Eastern European fighters with strong amateur credentials have become a big part of the sport in recent years. Expect Korobov to be among the next wave.   

Tureano Johnson, Middleweight

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    Tureano Johnson came out of obscurity earlier this year when he gave Curtis Stevens everything he could handle before eventually losing by TKO in the closing minute of the fight. The fight was broadcast on NBC Sports, but it came during a busy two-week stretch on the boxing calendar in early April, so it's worth noting Johnson again here.

    He entered the bout unbeaten but also untested. He represented Bahamas in the 2008 Olympics and spent time training with the elite Cuban national team. But against Stevens, one of the middleweight division's biggest punchers, most fans were looking right past Johnson.

    It was a mistake. He showed a solid chin and great pressure boxing to keep the rugged Stevens backing up for most of the fight. Johnson had won just about every round when the referee called it off after Stevens finally caught up to him with a monster hook that clearly rocked him.

    I don't usually question stoppages at all. The referee has the most important job in the ring and deserves respect for that reason. But of this one, I will say that Johnson seemed to consistently come back from similar blows earlier in the fight and re-establish dominance.

    Regardless of whether the stoppage was appropriate, Johnson showed in the fight that he is a strong, athletic fighter with skill. There should be more big fights for him at 160 pounds.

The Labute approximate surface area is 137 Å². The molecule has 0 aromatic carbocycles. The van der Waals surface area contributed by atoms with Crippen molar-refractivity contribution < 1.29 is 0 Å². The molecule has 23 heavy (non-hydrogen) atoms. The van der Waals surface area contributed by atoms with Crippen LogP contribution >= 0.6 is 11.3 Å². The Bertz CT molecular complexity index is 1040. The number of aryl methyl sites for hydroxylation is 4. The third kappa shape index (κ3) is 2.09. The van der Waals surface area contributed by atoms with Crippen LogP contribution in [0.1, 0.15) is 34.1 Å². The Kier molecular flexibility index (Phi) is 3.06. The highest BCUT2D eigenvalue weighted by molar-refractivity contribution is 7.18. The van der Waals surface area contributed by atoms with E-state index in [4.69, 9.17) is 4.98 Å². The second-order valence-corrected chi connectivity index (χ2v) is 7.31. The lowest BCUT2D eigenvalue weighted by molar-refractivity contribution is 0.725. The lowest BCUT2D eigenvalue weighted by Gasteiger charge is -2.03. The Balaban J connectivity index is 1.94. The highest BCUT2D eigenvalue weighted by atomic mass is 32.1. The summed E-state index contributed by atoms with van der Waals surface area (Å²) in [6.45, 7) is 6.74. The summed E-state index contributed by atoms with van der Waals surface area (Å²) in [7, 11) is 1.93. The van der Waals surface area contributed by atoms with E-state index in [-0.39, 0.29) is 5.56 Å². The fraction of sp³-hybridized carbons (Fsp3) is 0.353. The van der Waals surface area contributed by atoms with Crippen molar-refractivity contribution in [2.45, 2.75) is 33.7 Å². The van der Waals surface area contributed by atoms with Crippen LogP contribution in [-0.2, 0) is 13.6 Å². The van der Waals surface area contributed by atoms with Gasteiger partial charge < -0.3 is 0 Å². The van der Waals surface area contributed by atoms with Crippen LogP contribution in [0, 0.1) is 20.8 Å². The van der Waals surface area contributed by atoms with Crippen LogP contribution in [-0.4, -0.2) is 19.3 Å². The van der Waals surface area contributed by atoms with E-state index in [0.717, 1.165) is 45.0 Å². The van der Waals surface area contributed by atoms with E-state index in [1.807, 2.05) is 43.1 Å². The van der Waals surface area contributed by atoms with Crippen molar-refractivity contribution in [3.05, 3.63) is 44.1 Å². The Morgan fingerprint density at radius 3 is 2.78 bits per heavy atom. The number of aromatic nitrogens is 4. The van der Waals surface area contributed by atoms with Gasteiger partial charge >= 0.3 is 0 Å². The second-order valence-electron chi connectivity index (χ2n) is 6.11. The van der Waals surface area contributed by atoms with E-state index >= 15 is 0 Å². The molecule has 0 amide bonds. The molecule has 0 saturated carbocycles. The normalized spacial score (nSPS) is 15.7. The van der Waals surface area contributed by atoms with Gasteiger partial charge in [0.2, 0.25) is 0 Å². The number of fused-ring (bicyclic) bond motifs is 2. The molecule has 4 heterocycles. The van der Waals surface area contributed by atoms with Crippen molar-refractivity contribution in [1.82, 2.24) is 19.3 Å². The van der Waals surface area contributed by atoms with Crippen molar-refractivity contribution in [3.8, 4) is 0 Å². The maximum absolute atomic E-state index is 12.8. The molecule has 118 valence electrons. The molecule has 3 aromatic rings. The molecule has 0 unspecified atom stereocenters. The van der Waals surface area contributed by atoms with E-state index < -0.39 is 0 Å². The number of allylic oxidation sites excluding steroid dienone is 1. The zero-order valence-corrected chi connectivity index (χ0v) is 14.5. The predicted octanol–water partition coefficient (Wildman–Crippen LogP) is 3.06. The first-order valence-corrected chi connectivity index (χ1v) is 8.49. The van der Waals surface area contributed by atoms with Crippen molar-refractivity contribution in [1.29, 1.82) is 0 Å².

Umberto Savigne, Light Heavyweight

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    The light heavyweight division has been heating up over the past year, with some of the biggest fights in sport waiting to happen there. Umberto Savigne should fit in well when the class' stars are looking for fights. 

    He could potentially break out as a star in his own right. 

    He had more than 400 fights as a member of the prestigious Cuban amateur team and has the punching power to translate to the professional ranks, as he demonstrated when stopping previously unbeaten Jackson Junior by Round 4 TKO on ESPN last year. 

    Savigne shows the characteristics of a great Cuban amateur. He has excellent control of range and very good defense. His frame is large for a light heavyweight, and he engages in exciting fights. 

    The biggest knock on him would have to be his age, which is listed as 35. Between the height of his amateur career and his professional debut, close to a decade had passed. 

Carlos Takam, Heavyweight

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    This weekend, Chris Arreola and Bermane Stiverne will meet for the vacant WBC heavyweight title. The sport is slowly moving into the post-Klitschko era. 

    As Carlos Takam demonstrated last January against Mike Perez, he is well-positioned to be a player in the emerging heavyweight scene. Perez entered the fight as one of the fastest-rising contenders in the division, and Takam fought him to a bruising majority draw, winning on one of the cards.

    Takam represented Cameroon in the 2004 Olympics and fights out of France. He is a big, athletic pressure fighter. 

    He is scheduled to fight Tony Thompson in June. At more than 40 years of age, Thompson has become the division's most dangerous gatekeeper, so Takam's performance should tell a lot about how far he's likely to go.